18 246 523 1398
*No capture data for sampling week 13.
210 Southeastern Naturalist Vol. 6, No. 2
complex. Second, we have set out PVC pipes to act as artificial habitat.
While we have found Green Treefrogs in our pipes around areas immediately
adjacent to the pond complex, we have rarely found them away
from the area. One of the authors (J. Carter) has inspected the adjacent
roadway after rains for evidence of frog movement from a housing complex
across the street to the study site and has not found any dead frogs
on the road. Finally, call monitoring was conducted in conjunction with
the mark-recapture work. We have never heard Green Treefrogs calling
from areas adjacent to our study site. So while it is likely that some frogs
migrate from and to the study site, we feel that the site, because of
geography, remains relatively isolated from other centers of population.
We caught frogs from 17 June 2004 to 22 October 2004. The data can be
separated into two periods, before and after week 11 (August 17th). Before
this date, mating calls for Green Treefrogs were noted, but not afterwards. If
we treat week 3 as an outlier, the first period’s estimated population average
is 142.75 ± 17.33. Week 11 appears to be an outlier with an estimated
population of 1429. This value is a one-week ten-fold increase. There are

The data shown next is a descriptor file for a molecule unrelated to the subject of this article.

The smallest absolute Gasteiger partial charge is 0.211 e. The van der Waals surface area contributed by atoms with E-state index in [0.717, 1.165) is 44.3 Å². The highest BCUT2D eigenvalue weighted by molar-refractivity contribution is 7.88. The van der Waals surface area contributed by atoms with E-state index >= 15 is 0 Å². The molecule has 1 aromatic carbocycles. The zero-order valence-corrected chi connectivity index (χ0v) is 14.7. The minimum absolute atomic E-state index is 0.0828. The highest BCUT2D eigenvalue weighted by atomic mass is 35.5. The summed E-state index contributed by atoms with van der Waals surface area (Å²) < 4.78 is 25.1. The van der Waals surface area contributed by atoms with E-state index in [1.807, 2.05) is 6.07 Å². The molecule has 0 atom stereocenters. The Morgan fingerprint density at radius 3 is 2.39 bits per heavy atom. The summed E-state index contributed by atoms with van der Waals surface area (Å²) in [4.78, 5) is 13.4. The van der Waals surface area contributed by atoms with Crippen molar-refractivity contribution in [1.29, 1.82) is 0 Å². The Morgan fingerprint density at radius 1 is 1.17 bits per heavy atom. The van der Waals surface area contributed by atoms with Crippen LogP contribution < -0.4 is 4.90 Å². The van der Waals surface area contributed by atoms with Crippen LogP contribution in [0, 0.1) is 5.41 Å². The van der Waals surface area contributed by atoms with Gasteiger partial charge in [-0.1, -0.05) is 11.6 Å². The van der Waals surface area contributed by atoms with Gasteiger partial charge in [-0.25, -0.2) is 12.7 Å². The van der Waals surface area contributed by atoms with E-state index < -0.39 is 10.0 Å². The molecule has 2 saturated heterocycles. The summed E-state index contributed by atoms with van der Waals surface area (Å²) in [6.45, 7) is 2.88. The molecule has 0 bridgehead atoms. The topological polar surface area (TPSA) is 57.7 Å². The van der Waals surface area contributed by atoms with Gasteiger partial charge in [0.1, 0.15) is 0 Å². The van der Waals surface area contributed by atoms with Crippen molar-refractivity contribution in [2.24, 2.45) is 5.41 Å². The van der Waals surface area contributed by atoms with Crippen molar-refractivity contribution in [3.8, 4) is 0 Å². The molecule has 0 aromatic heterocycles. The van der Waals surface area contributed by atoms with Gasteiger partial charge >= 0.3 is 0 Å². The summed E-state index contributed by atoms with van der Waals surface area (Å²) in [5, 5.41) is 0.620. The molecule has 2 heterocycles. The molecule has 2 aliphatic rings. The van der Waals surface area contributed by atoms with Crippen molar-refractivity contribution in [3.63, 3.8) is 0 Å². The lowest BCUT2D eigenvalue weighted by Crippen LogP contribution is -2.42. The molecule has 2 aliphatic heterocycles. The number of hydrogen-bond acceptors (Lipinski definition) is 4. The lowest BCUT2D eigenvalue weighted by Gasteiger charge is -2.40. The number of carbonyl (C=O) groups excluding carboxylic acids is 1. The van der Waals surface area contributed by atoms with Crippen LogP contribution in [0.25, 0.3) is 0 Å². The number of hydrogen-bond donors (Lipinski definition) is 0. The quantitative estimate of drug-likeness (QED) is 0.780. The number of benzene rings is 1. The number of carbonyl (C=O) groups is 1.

two possible explanations for that increase.
One possibility is that our estimations were affected by differences in
catchability. Only male frogs call, and when they stop calling, they are
harder to catch. Before week 11, our sample sizes averaged about 25
frogs per night, and after week 11, the average sample size decreased to
approximately 10 frogs each night. Because our catching methods relied,
in part, on listening for frog calls, our method is biased towards males,
and our estimate for this period will be based on mainly the male population.
If we assume that there is an equal ratio of males to females in the
population, we may have underestimated the population by a half during
the first half of our study. After the breeding season, males no longer call.
Thus, our catch efforts are a result of unbiased sampling of males and
females. Under this scenario our estimate is more representative of the